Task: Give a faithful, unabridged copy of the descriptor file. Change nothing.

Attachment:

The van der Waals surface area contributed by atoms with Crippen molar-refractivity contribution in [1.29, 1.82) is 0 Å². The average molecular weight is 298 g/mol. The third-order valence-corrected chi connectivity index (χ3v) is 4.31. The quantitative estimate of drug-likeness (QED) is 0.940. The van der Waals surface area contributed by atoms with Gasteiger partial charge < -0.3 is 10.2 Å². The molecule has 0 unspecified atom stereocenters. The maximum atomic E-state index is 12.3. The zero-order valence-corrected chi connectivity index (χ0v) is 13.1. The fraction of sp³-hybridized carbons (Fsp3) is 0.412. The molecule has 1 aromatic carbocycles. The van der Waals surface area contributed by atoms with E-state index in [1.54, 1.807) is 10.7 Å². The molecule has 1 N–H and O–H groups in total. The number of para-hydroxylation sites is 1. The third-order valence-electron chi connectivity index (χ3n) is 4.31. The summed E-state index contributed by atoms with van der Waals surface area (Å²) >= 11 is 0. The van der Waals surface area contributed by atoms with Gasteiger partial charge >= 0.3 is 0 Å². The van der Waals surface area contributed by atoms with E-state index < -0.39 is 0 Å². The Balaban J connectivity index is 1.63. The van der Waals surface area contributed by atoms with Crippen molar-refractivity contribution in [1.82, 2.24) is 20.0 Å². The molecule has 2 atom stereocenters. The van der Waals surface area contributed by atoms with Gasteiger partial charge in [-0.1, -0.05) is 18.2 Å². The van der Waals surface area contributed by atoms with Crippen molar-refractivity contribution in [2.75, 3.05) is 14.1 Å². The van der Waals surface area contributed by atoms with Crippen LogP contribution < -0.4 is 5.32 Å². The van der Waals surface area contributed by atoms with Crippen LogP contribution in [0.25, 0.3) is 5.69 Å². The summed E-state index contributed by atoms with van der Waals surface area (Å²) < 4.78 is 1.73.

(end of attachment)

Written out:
The van der Waals surface area contributed by atoms with Crippen molar-refractivity contribution in [1.29, 1.82) is 0 Å². The average molecular weight is 298 g/mol. The third-order valence-corrected chi connectivity index (χ3v) is 4.31. The quantitative estimate of drug-likeness (QED) is 0.940. The van der Waals surface area contributed by atoms with Gasteiger partial charge < -0.3 is 10.2 Å². The molecule has 0 unspecified atom stereocenters. The maximum atomic E-state index is 12.3. The zero-order valence-corrected chi connectivity index (χ0v) is 13.1. The fraction of sp³-hybridized carbons (Fsp3) is 0.412. The molecule has 1 aromatic carbocycles. The van der Waals surface area contributed by atoms with E-state index in [1.54, 1.807) is 10.7 Å². The molecule has 1 N–H and O–H groups in total. The number of para-hydroxylation sites is 1. The third-order valence-electron chi connectivity index (χ3n) is 4.31. The summed E-state index contributed by atoms with van der Waals surface area (Å²) >= 11 is 0. The van der Waals surface area contributed by atoms with Gasteiger partial charge >= 0.3 is 0 Å². The van der Waals surface area contributed by atoms with E-state index < -0.39 is 0 Å². The Balaban J connectivity index is 1.63. The van der Waals surface area contributed by atoms with Crippen molar-refractivity contribution in [1.82, 2.24) is 20.0 Å². The molecule has 2 atom stereocenters. The van der Waals surface area contributed by atoms with Gasteiger partial charge in [-0.1, -0.05) is 18.2 Å². The van der Waals surface area contributed by atoms with Crippen molar-refractivity contribution in [2.75, 3.05) is 14.1 Å². The van der Waals surface area contributed by atoms with Crippen LogP contribution < -0.4 is 5.32 Å². The van der Waals surface area contributed by atoms with Crippen LogP contribution in [0.25, 0.3) is 5.69 Å². The summed E-state index contributed by atoms with van der Waals surface area (Å²) < 4.78 is 1.73.